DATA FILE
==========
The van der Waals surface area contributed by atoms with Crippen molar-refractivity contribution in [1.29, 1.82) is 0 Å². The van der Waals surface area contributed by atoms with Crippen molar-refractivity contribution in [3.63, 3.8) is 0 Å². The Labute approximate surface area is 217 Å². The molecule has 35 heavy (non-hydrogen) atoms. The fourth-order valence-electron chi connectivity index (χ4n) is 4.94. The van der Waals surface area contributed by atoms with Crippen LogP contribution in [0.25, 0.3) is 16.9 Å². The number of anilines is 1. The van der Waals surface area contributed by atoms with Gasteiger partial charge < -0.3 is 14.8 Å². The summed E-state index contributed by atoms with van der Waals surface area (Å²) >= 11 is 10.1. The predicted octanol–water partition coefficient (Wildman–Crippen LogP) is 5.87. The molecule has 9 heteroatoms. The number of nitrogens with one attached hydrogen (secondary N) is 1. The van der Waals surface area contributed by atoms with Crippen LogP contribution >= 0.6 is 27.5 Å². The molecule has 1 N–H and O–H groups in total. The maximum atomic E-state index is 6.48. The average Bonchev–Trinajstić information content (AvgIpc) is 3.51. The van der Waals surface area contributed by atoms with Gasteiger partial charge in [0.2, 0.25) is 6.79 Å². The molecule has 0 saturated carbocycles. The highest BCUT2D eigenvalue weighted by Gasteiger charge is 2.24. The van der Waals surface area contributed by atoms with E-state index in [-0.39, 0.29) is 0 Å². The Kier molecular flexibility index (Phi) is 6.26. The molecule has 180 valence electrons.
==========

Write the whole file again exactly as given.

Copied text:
The van der Waals surface area contributed by atoms with Crippen molar-refractivity contribution in [1.29, 1.82) is 0 Å². The van der Waals surface area contributed by atoms with Crippen molar-refractivity contribution in [3.63, 3.8) is 0 Å². The Labute approximate surface area is 217 Å². The molecule has 35 heavy (non-hydrogen) atoms. The fourth-order valence-electron chi connectivity index (χ4n) is 4.94. The van der Waals surface area contributed by atoms with Crippen LogP contribution in [0.25, 0.3) is 16.9 Å². The number of anilines is 1. The van der Waals surface area contributed by atoms with Gasteiger partial charge < -0.3 is 14.8 Å². The summed E-state index contributed by atoms with van der Waals surface area (Å²) >= 11 is 10.1. The predicted octanol–water partition coefficient (Wildman–Crippen LogP) is 5.87. The molecule has 9 heteroatoms. The number of nitrogens with one attached hydrogen (secondary N) is 1. The van der Waals surface area contributed by atoms with Crippen LogP contribution >= 0.6 is 27.5 Å². The molecule has 1 N–H and O–H groups in total. The maximum atomic E-state index is 6.48. The average Bonchev–Trinajstić information content (AvgIpc) is 3.51. The van der Waals surface area contributed by atoms with Gasteiger partial charge in [0.2, 0.25) is 6.79 Å². The molecule has 0 saturated carbocycles. The highest BCUT2D eigenvalue weighted by Gasteiger charge is 2.24. The van der Waals surface area contributed by atoms with E-state index in [-0.39, 0.29) is 0 Å². The Kier molecular flexibility index (Phi) is 6.26. The molecule has 180 valence electrons.